The nineteenth and twentieth centuries were hotbeds of radical political thought. At the beginning of the 1800s, societies that were largely only beginning to emerge from feudalism underwent profound changes, often as the result of war and irresistible social tensions. From these came conflicting movements. Nationalism – a very new force – emphasised the role of a country and its people as a binding force (“the nation”). This often presupposed that one’s nationality was superior to others; it is little surprise, then, that imperialism – the expansion of a country to take holdings around the globe, at the expense of the local population – often grew from nationalist sentiment, as countries such as Britain, France, and, later, Germany attempted to aggrandise themselves.
A rather less combative force, liberalism, advocated the rights of humankind, and the fact that there were, indeed, inalienable human rights. Liberals generally associated with democrats, in order to reform existing political systems from absolute monarchical rule, to a more representative democratic process. The beginnings of modern parliamentary government can be found here.
On the far left ends, one can find socialism and, in its more extreme form, Marxism. Both limit the role of the state, and emphasise the universal nature of brotherhood. Karl Marx, in particular, emphasised the importance of industrial workers and the working class, and suggested that, ultimately, human society would advance to a socialist utopia, wherein there would be no need for government or state apparatus. Marx’s oft-quoted principle of “from each according to his ability, to each according to his needs” foretells a system whereby humanity works together for a common societal good. To Marx, nations were a distraction, and the real, fundamental elements of society were socioeconomic class – of which the urban proletariat, or workers, were the most vital.
With the advent of the twentieth century and the profound brutality of the First World War, it was all but inevitable that these ideologies would become corrupted. Marxism found root in Russia, where Vladimir Ill’ych Lenin launched a revolution in October 1917 in the name of the Russian workers and the workers’ councils, or soviets. What resulted – Soviet communism – would survive in Russia for three quarters of a century, though by the time it reached the 1930s it arguably bore very little resemblance to that which Marx (or, perhaps, Lenin) had ever envisaged.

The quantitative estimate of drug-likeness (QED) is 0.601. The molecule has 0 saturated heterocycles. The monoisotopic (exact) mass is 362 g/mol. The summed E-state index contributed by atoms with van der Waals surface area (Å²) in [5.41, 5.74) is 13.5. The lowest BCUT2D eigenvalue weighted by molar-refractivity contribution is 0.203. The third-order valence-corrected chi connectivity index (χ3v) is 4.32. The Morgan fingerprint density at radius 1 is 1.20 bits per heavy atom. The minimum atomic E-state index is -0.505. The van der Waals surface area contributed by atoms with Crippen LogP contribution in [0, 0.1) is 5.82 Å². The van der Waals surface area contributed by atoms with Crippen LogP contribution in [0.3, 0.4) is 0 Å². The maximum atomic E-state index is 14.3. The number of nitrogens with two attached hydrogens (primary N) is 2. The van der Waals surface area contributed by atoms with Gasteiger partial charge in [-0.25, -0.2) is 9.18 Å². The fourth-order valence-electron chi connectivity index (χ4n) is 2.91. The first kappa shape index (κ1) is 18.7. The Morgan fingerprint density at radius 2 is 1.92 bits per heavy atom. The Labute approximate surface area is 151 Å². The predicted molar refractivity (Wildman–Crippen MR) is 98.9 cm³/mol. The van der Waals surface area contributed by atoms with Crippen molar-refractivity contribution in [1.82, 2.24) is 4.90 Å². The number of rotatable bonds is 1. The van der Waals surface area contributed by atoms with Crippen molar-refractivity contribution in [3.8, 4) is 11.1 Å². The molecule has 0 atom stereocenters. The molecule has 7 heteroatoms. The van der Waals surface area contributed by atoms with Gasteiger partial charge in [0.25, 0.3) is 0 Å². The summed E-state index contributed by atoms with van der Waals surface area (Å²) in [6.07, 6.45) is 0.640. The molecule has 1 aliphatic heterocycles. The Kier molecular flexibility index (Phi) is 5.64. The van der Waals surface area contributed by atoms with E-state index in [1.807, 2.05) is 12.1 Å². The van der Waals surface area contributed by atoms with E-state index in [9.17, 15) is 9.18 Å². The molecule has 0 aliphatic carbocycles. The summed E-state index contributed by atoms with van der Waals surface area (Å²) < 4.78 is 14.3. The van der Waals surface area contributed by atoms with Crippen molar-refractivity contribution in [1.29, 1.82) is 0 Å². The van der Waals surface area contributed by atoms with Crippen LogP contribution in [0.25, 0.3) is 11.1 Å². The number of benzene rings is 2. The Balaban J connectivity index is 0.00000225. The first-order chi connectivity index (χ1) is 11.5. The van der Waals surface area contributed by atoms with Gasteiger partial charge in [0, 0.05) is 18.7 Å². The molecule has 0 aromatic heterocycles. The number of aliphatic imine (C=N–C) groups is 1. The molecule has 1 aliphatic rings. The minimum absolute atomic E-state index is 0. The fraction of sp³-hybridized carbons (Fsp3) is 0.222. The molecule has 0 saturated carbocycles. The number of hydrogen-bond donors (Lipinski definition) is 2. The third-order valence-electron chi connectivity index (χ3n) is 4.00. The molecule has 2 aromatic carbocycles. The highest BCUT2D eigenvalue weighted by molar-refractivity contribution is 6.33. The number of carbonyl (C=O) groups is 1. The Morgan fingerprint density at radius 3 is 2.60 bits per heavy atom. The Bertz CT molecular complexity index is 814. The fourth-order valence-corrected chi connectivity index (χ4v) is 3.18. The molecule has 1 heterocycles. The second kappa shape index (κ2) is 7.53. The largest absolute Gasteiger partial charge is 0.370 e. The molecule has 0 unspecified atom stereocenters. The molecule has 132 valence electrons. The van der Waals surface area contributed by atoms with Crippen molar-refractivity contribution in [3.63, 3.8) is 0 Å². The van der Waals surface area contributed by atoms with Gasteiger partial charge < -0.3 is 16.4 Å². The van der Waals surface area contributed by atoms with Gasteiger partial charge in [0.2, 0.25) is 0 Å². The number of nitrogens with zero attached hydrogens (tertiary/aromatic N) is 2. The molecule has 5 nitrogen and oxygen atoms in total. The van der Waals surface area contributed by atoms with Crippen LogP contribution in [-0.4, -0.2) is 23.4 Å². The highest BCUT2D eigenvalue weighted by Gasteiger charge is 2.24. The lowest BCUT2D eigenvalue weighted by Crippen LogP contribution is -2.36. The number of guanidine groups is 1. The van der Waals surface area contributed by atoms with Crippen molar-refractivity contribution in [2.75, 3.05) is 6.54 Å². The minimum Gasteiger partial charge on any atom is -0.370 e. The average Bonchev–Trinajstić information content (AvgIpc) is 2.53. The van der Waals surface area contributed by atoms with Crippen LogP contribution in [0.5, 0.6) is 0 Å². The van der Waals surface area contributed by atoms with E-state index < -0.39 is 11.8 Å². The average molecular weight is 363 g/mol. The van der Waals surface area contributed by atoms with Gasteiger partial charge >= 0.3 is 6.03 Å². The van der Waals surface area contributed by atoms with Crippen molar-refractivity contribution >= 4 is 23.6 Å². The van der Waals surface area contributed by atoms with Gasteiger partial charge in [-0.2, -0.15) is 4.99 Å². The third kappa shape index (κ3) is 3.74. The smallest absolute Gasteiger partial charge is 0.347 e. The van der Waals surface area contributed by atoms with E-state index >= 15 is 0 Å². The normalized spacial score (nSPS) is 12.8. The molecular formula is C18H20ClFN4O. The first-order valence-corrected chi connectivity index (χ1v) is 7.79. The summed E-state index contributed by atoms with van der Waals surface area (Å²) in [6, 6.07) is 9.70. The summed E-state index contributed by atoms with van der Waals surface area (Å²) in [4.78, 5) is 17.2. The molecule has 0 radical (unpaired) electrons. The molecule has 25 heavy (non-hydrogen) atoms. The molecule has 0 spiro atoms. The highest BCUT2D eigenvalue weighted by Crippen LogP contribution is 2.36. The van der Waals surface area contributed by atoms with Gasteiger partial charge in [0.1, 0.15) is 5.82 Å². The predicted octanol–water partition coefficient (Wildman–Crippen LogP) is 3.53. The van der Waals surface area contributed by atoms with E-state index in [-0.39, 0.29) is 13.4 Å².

In Italy, the disappointments of broken promises and suffering at the end of the war brought to power a ragtag movement of semi-socialists who nonetheless also adhered to the concept of nationalist imperialism, and dreamed of a new Roman Empire. This movement, led by a former socialist newspaper editor named Benito Mussolini, was called Fascism, and it would inspire an Austrian war veteran and antisemite by the name of Adolf Hitler, who would seek to replicate Mussolini’s achievements. The rise of Hitler’s political party, the National Socialist German Workers’ Party (NSDAP, or Nazis), would introduce the world to unspeakable horror, and plunge Europe into its second general war in just a quarter century.
Key to all of these were the nuances of their ideologies. The Nazis did not come to power because the Germans were evil, and Joseph Stalin’s rise to the leadership of the Soviet Union, and his subsequent use of terror, was not directly in keeping with the tenets of Marxism espoused by his predecessor, Lenin. Thus, we must remember that there is no historical inevitability here. These movements grew for reasons. In the case of the Nazis and the Fascists, in particular, there was a genuine popular aspect to their political movements, though with the benefit of hindsight we often find it difficult to imagine how this could be. In this series of documents, we examine the rise and nature of these ideologies.
In this series: